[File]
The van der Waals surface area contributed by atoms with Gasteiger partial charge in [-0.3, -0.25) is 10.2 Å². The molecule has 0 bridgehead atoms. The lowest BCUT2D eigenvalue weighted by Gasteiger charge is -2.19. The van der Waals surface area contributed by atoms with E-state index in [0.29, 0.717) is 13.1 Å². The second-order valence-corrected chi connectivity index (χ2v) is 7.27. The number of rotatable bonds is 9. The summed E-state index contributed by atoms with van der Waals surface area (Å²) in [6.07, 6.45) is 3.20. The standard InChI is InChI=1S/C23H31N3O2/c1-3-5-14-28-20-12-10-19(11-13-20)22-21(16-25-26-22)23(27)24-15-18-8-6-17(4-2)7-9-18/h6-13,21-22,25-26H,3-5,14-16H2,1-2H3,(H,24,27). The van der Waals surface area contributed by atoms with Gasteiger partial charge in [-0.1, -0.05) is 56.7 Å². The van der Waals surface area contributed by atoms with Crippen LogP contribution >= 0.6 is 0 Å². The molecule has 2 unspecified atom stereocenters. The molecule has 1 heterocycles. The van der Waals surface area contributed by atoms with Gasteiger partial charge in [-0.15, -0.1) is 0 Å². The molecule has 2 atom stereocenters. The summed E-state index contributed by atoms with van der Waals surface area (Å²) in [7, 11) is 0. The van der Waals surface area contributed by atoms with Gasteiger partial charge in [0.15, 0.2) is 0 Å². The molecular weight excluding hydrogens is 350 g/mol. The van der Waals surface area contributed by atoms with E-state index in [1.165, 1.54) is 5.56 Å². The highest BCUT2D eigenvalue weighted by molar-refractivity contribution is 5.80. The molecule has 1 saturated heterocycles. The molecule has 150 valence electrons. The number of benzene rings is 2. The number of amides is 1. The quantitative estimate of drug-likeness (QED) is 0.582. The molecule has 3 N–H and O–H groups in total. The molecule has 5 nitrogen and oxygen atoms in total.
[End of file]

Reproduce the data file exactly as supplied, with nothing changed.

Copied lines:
The van der Waals surface area contributed by atoms with Gasteiger partial charge in [-0.3, -0.25) is 10.2 Å². The molecule has 0 bridgehead atoms. The lowest BCUT2D eigenvalue weighted by Gasteiger charge is -2.19. The van der Waals surface area contributed by atoms with E-state index in [0.29, 0.717) is 13.1 Å². The second-order valence-corrected chi connectivity index (χ2v) is 7.27. The number of rotatable bonds is 9. The summed E-state index contributed by atoms with van der Waals surface area (Å²) in [6.07, 6.45) is 3.20. The standard InChI is InChI=1S/C23H31N3O2/c1-3-5-14-28-20-12-10-19(11-13-20)22-21(16-25-26-22)23(27)24-15-18-8-6-17(4-2)7-9-18/h6-13,21-22,25-26H,3-5,14-16H2,1-2H3,(H,24,27). The van der Waals surface area contributed by atoms with Gasteiger partial charge in [-0.1, -0.05) is 56.7 Å². The van der Waals surface area contributed by atoms with Crippen LogP contribution >= 0.6 is 0 Å². The molecule has 2 unspecified atom stereocenters. The molecule has 1 heterocycles. The van der Waals surface area contributed by atoms with Gasteiger partial charge in [-0.15, -0.1) is 0 Å². The molecule has 2 atom stereocenters. The summed E-state index contributed by atoms with van der Waals surface area (Å²) in [7, 11) is 0. The van der Waals surface area contributed by atoms with Gasteiger partial charge in [0.15, 0.2) is 0 Å². The molecular weight excluding hydrogens is 350 g/mol. The van der Waals surface area contributed by atoms with E-state index in [1.165, 1.54) is 5.56 Å². The highest BCUT2D eigenvalue weighted by molar-refractivity contribution is 5.80. The molecule has 1 saturated heterocycles. The molecule has 150 valence electrons. The number of benzene rings is 2. The number of amides is 1. The quantitative estimate of drug-likeness (QED) is 0.582. The molecule has 3 N–H and O–H groups in total. The molecule has 5 nitrogen and oxygen atoms in total.